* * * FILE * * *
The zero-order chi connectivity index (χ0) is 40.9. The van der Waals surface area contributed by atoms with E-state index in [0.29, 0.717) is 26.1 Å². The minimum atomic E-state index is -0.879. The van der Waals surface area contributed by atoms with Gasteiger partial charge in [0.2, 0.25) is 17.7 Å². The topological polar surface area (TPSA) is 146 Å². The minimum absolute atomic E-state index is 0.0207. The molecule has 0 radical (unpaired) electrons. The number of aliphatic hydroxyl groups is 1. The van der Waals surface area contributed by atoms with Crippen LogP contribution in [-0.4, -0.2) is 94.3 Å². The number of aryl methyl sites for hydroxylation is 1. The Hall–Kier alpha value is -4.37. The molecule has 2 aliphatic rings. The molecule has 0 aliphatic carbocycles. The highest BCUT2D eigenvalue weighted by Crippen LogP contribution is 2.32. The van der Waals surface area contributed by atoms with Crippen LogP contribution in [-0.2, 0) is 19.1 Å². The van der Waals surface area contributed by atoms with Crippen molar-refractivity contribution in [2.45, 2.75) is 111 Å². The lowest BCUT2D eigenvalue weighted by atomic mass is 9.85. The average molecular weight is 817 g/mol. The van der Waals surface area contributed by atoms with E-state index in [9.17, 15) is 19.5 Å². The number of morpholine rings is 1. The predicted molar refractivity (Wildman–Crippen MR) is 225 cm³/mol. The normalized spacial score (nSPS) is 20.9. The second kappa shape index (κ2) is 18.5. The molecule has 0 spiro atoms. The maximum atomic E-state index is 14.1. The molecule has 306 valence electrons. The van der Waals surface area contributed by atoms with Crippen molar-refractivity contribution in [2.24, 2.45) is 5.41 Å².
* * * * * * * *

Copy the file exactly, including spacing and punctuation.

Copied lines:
The zero-order chi connectivity index (χ0) is 40.9. The van der Waals surface area contributed by atoms with E-state index in [0.29, 0.717) is 26.1 Å². The minimum atomic E-state index is -0.879. The van der Waals surface area contributed by atoms with Gasteiger partial charge in [0.2, 0.25) is 17.7 Å². The topological polar surface area (TPSA) is 146 Å². The minimum absolute atomic E-state index is 0.0207. The molecule has 0 radical (unpaired) electrons. The number of aliphatic hydroxyl groups is 1. The van der Waals surface area contributed by atoms with Crippen LogP contribution in [-0.4, -0.2) is 94.3 Å². The number of aryl methyl sites for hydroxylation is 1. The Hall–Kier alpha value is -4.37. The molecule has 2 aliphatic rings. The molecule has 0 aliphatic carbocycles. The highest BCUT2D eigenvalue weighted by Crippen LogP contribution is 2.32. The van der Waals surface area contributed by atoms with Crippen LogP contribution in [-0.2, 0) is 19.1 Å². The van der Waals surface area contributed by atoms with Crippen molar-refractivity contribution in [2.45, 2.75) is 111 Å². The lowest BCUT2D eigenvalue weighted by atomic mass is 9.85. The average molecular weight is 817 g/mol. The van der Waals surface area contributed by atoms with E-state index in [9.17, 15) is 19.5 Å². The number of morpholine rings is 1. The predicted molar refractivity (Wildman–Crippen MR) is 225 cm³/mol. The normalized spacial score (nSPS) is 20.9. The second kappa shape index (κ2) is 18.5. The molecule has 0 spiro atoms. The maximum atomic E-state index is 14.1. The molecule has 306 valence electrons. The van der Waals surface area contributed by atoms with Crippen molar-refractivity contribution in [2.24, 2.45) is 5.41 Å².